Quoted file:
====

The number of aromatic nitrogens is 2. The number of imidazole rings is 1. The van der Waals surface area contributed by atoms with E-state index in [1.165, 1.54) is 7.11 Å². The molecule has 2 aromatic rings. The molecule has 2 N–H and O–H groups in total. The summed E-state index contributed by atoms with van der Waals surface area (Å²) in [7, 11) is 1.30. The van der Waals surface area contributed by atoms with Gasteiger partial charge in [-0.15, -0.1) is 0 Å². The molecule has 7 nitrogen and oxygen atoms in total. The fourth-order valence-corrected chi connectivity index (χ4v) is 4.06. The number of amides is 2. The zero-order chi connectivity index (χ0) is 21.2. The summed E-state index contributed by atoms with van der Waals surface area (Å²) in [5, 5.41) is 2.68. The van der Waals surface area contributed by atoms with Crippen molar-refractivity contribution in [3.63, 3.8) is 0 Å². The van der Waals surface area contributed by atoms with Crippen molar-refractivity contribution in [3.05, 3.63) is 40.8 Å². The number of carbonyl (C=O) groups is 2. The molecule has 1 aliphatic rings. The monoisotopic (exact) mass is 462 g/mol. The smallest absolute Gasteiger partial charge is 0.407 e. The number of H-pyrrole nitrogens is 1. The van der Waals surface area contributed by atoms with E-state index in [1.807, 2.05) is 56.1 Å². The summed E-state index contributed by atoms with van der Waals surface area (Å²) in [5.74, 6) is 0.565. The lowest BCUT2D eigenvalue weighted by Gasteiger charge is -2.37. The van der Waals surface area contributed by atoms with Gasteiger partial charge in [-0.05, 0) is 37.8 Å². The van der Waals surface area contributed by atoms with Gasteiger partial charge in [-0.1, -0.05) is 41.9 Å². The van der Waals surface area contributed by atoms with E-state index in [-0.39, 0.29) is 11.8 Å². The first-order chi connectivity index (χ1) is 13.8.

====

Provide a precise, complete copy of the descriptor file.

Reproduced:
The number of aromatic nitrogens is 2. The number of imidazole rings is 1. The van der Waals surface area contributed by atoms with E-state index in [1.165, 1.54) is 7.11 Å². The molecule has 2 aromatic rings. The molecule has 2 N–H and O–H groups in total. The summed E-state index contributed by atoms with van der Waals surface area (Å²) in [7, 11) is 1.30. The van der Waals surface area contributed by atoms with Gasteiger partial charge in [-0.15, -0.1) is 0 Å². The molecule has 7 nitrogen and oxygen atoms in total. The fourth-order valence-corrected chi connectivity index (χ4v) is 4.06. The number of amides is 2. The zero-order chi connectivity index (χ0) is 21.2. The summed E-state index contributed by atoms with van der Waals surface area (Å²) in [5, 5.41) is 2.68. The van der Waals surface area contributed by atoms with Crippen molar-refractivity contribution in [3.63, 3.8) is 0 Å². The van der Waals surface area contributed by atoms with Crippen molar-refractivity contribution in [3.05, 3.63) is 40.8 Å². The number of carbonyl (C=O) groups is 2. The molecule has 1 aliphatic rings. The monoisotopic (exact) mass is 462 g/mol. The smallest absolute Gasteiger partial charge is 0.407 e. The number of H-pyrrole nitrogens is 1. The van der Waals surface area contributed by atoms with E-state index in [1.807, 2.05) is 56.1 Å². The summed E-state index contributed by atoms with van der Waals surface area (Å²) in [5.74, 6) is 0.565. The lowest BCUT2D eigenvalue weighted by Gasteiger charge is -2.37. The van der Waals surface area contributed by atoms with Gasteiger partial charge in [-0.05, 0) is 37.8 Å². The van der Waals surface area contributed by atoms with Gasteiger partial charge in [-0.1, -0.05) is 41.9 Å². The van der Waals surface area contributed by atoms with E-state index in [-0.39, 0.29) is 11.8 Å². The first-order chi connectivity index (χ1) is 13.8.